I met up with a friend yesterday and we had a lovely talk. We talked about plans of working together on a movie, she asked me what the state-of-my-mind was like, and she wanted to unload a heavy heart. She was going through something and she just needed someone to listen and I was happy to oblige.
I try to avoid giving advice unless it is asked for and I’m always very, very clear that this is merely based on my own personal experiences. I always remind people that it might not be best suited for them. I put myself in their shoes, or better yet, I tell them what I see, the situation as seen from my perspective. Maybe seeing it in another way will give them the answers they are seeking for. I ask a lot of questions because answering the peripherals sometimes helps the person come to the solution that’s best for them.
Be careful whose advice you buy, but be patient with those who supply it. Advice is a form of nostalgia. Dispensing it is a way of fishing the past from the disposal, wiping it off, painting over the ugly parts and recycling it for more than it’s worth.
— Heard from the Baz Luhrmann song “Everybody Is Free to Wear Sunscreen” (and further research shows [Goodreads] that it was written by Mary Schmich)
I understand that it takes quite a lot of self-awareness to go through that process but I’m glad that the many times I’ve found myself in this situation, I’ve always managed to get the person to trust me to accept the process. I never push, or at least I don’t think I do, and it eases them to a point where they can be honest to me, and hopefully, to themselves.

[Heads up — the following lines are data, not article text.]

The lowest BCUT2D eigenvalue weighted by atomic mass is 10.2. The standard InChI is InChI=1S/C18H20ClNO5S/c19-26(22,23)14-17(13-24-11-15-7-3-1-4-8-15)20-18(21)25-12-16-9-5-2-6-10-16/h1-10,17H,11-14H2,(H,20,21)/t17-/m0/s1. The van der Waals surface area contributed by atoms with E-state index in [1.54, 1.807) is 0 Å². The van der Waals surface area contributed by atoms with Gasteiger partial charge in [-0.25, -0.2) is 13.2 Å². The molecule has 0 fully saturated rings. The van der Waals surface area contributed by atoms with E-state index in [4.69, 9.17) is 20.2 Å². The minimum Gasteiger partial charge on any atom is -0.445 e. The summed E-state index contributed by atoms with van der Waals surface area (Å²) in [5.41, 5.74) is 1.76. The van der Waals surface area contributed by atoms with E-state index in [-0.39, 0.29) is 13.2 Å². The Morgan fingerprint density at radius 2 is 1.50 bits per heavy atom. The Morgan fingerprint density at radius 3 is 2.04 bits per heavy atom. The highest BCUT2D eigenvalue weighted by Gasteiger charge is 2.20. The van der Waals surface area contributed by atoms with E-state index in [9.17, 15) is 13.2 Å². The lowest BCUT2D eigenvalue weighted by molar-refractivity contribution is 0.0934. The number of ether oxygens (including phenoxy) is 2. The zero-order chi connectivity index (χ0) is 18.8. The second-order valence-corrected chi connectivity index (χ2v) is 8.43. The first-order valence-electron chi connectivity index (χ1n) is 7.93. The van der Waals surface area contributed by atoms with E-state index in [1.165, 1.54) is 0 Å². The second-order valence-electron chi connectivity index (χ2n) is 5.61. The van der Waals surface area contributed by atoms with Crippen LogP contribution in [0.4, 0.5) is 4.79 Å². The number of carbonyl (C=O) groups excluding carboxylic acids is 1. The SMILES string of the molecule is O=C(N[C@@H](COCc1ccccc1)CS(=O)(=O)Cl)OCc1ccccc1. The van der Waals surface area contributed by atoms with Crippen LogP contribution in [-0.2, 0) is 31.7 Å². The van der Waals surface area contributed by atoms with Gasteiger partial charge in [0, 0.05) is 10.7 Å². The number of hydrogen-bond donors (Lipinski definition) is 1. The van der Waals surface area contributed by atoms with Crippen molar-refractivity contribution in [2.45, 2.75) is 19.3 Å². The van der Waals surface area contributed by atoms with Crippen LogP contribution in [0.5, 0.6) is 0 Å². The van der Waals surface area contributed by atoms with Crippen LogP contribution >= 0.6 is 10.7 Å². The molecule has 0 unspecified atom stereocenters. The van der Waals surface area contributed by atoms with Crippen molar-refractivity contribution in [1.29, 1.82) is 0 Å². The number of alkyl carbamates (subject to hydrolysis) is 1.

Sometimes we are so caught up in the emotions that we can’t see any other perspective but our own. I try not to give advice, I try to help them see other points-of-views and see the situation in a different angle and hopefully illuminate a sort of solution that is favorable for everyone.
I hope I’ve been successful in that regard. I try my best to stick by those rules. Listen. Ask. Show different perspectives. It’s better for the person asking for the advice to come up with the answer on their own, I think.
So my friend and I were talking and she was letting out her heavy heart and I was listening and asking questions and clarifying the narrative so that I felt I could posit different perspectives. We had gotten into such a groove that I began giving my own point-of-view and sharing lessons that I’ve learned because I found ourselves to be very similar in how we deal with people; we’re both empathic people.
I ended up sharing with her an observation based on an old hypothesis. It’s one of those old sayings like, for example, “Men usually end up with someone like their mother and women usually end up with someone like their father.” It’s something similar to that. We were talking about relationships, after all. It was when I shared that observation that I was hit by a realization about myself.
In seeking to help others, you help yourself. In seeking to heal others, you heal yourself.
— Matshona Dhliwayo (as quoted by Goodreads)
I was dumbfounded. I was out to help my friend but I also managed to find out something about myself. Something about me became clear. We were both laughing because my realization was very evident in my face and I had shut up in mid-sentence because I got struck by my own sharing.
We talked some more and I showered with love and encouraged her to keep finding her truth and defending it. She was thankful for my time and for listening and I was so thankful for her time and for listening and asking about me.
It was a good day.